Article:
An American consulting firm that serves as a propagandist for Beijing received loans of up to $350,000 each under the coronavirus relief program, government documents show.
BLJ Worldwide received a loan of between $150,000 and $350,000 through the Paycheck Protection Program (PPP), according to analysis of the federal database that tracks payments for the coronavirus relief program.
The New York-based firm received $144,000 from the Chinese embassy and $313,200 from the China-U.S. Exchange Foundation (CUSEF) from Jan. 1 through June 30, according to a disclosure BLJ Worldwide filed with the Justice Department this week under the Foreign Agents Registration Act (FARA), which was enacted in 1938 to counter Nazi propaganda.
CUSEF has come under scrutiny in the U.S. because of its founder Tung Chee Hwa’s links to the Chinese Communist Party. He is vice chairman of the National Committee of the Chinese People’s Political Consultative Conference, a top advisory group to the Chinese government, according to CUSEF’s website.
BLJ’s FARA filing says the firm provides media relations, media training, crisis communications and “message recasting” for the Chinese embassy. BLJ also operates the embassy’s social media accounts, which have numerous posts touting Beijing’s position on hot-button issues, including the coronavirus pandemic.
BLJ Worldwide received its PPP loan on April 13, according to analyses of the PPP database conducted by CNN and ProPublica.
The Small Business Administration has provided loans to small businesses to pay employees and cover other expenses in order to deal with the economic setback from government-imposed shutdowns due to the pandemic.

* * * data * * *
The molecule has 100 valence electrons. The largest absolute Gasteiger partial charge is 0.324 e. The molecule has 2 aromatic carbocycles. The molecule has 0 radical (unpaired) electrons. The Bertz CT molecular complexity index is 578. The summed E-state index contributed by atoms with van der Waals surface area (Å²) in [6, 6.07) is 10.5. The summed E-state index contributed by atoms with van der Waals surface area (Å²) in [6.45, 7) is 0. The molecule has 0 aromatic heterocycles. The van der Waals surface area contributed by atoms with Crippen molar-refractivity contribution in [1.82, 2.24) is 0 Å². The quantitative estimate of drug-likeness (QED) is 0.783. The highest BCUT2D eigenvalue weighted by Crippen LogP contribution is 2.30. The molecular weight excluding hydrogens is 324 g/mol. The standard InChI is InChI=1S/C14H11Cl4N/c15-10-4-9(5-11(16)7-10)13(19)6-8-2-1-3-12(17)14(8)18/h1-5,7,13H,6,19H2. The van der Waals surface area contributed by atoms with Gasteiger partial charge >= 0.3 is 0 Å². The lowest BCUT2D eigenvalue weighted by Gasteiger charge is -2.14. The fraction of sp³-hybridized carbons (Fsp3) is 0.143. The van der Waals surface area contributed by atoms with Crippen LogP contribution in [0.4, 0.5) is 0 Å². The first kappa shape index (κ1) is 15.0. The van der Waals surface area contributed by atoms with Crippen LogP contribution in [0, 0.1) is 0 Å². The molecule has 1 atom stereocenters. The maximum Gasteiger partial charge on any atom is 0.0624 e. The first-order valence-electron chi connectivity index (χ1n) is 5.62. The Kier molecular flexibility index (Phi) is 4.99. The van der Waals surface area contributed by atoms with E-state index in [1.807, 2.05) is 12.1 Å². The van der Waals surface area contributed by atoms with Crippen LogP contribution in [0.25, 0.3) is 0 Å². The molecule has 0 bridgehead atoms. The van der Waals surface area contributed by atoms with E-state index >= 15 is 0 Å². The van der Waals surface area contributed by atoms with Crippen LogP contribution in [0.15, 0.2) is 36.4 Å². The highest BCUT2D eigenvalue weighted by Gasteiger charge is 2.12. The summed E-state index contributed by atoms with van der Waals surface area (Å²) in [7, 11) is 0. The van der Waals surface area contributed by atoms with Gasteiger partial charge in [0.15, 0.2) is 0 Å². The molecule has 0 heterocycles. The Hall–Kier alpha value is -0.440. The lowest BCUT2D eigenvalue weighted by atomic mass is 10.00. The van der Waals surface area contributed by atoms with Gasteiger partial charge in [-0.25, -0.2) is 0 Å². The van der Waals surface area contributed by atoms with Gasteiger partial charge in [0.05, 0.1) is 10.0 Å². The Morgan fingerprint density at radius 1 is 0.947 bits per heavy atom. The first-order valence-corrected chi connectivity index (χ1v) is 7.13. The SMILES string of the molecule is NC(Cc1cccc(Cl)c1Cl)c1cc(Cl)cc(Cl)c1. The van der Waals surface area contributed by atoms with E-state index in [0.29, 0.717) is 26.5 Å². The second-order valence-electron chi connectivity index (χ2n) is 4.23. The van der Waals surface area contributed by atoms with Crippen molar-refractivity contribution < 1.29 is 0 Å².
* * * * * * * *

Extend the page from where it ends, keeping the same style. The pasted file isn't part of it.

Companies can have their loans forgiven if they meet certain requirements in the program. BLJ Worldwide obtained its loan to protect 16 jobs, according to the government database. The Daily Caller News Foundation also received a loan through the program.
Loans to businesses linked to China have come under scrutiny because of Beijing’s alleged cover up of the severity of the coronavirus pandemic in its early stages.
U.S. officials and health experts have accused the Chinese government of withholding data about the virus from health authorities for more than a month after it began to spread. The virus, which originated in Wuhan, China in November 2019, has caused more than 850,000 deaths across the globe.
BLJ Worldwide, which signed an agreement with the Chinese embassy in June 2017, has amplified Beijing’s spin through the embassy’s social media platforms. In a Facebook post on May 5, the embassy claimed that it has showed “transparency every step of the way” during the coronavirus pandemic.
“#China has shared information on the disease with the international community timely and worked with other countries in the fight against the #coronavirus,” the post reads.
BLJ disclosed in previous filings with the Justice Department that it maintains the Chinese embassy’s Facebook account.